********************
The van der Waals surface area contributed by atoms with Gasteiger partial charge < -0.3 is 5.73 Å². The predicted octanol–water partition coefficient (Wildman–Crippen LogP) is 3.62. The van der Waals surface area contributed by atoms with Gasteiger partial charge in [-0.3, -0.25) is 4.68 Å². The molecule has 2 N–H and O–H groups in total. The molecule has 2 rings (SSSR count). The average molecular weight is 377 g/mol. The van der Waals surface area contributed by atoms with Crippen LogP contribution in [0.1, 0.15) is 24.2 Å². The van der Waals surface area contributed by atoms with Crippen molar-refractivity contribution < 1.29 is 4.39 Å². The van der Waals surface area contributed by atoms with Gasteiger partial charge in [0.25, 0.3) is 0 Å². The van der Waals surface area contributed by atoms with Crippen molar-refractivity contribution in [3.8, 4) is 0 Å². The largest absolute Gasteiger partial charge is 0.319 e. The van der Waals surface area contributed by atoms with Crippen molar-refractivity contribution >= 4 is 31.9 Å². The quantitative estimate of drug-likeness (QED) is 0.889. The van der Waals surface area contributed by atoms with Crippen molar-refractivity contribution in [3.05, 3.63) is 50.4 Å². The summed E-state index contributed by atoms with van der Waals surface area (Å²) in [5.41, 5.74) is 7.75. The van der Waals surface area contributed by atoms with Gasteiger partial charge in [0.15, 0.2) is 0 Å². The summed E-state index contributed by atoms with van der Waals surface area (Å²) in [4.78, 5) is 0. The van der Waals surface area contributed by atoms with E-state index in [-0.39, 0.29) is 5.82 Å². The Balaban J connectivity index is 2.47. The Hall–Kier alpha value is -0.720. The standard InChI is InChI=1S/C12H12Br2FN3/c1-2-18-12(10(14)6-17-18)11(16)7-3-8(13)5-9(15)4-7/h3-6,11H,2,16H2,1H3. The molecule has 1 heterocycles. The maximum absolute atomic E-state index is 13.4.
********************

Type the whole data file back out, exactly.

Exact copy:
The van der Waals surface area contributed by atoms with Gasteiger partial charge < -0.3 is 5.73 Å². The predicted octanol–water partition coefficient (Wildman–Crippen LogP) is 3.62. The van der Waals surface area contributed by atoms with Gasteiger partial charge in [-0.3, -0.25) is 4.68 Å². The molecule has 2 N–H and O–H groups in total. The molecule has 2 rings (SSSR count). The average molecular weight is 377 g/mol. The van der Waals surface area contributed by atoms with Crippen LogP contribution in [0.1, 0.15) is 24.2 Å². The van der Waals surface area contributed by atoms with Crippen molar-refractivity contribution < 1.29 is 4.39 Å². The van der Waals surface area contributed by atoms with Gasteiger partial charge in [0.25, 0.3) is 0 Å². The van der Waals surface area contributed by atoms with Crippen molar-refractivity contribution in [3.8, 4) is 0 Å². The largest absolute Gasteiger partial charge is 0.319 e. The van der Waals surface area contributed by atoms with Crippen molar-refractivity contribution >= 4 is 31.9 Å². The quantitative estimate of drug-likeness (QED) is 0.889. The van der Waals surface area contributed by atoms with Crippen molar-refractivity contribution in [3.05, 3.63) is 50.4 Å². The summed E-state index contributed by atoms with van der Waals surface area (Å²) in [5.41, 5.74) is 7.75. The van der Waals surface area contributed by atoms with Gasteiger partial charge in [0.15, 0.2) is 0 Å². The summed E-state index contributed by atoms with van der Waals surface area (Å²) in [4.78, 5) is 0. The van der Waals surface area contributed by atoms with E-state index in [-0.39, 0.29) is 5.82 Å². The Balaban J connectivity index is 2.47. The Hall–Kier alpha value is -0.720. The standard InChI is InChI=1S/C12H12Br2FN3/c1-2-18-12(10(14)6-17-18)11(16)7-3-8(13)5-9(15)4-7/h3-6,11H,2,16H2,1H3. The molecule has 1 heterocycles. The maximum absolute atomic E-state index is 13.4.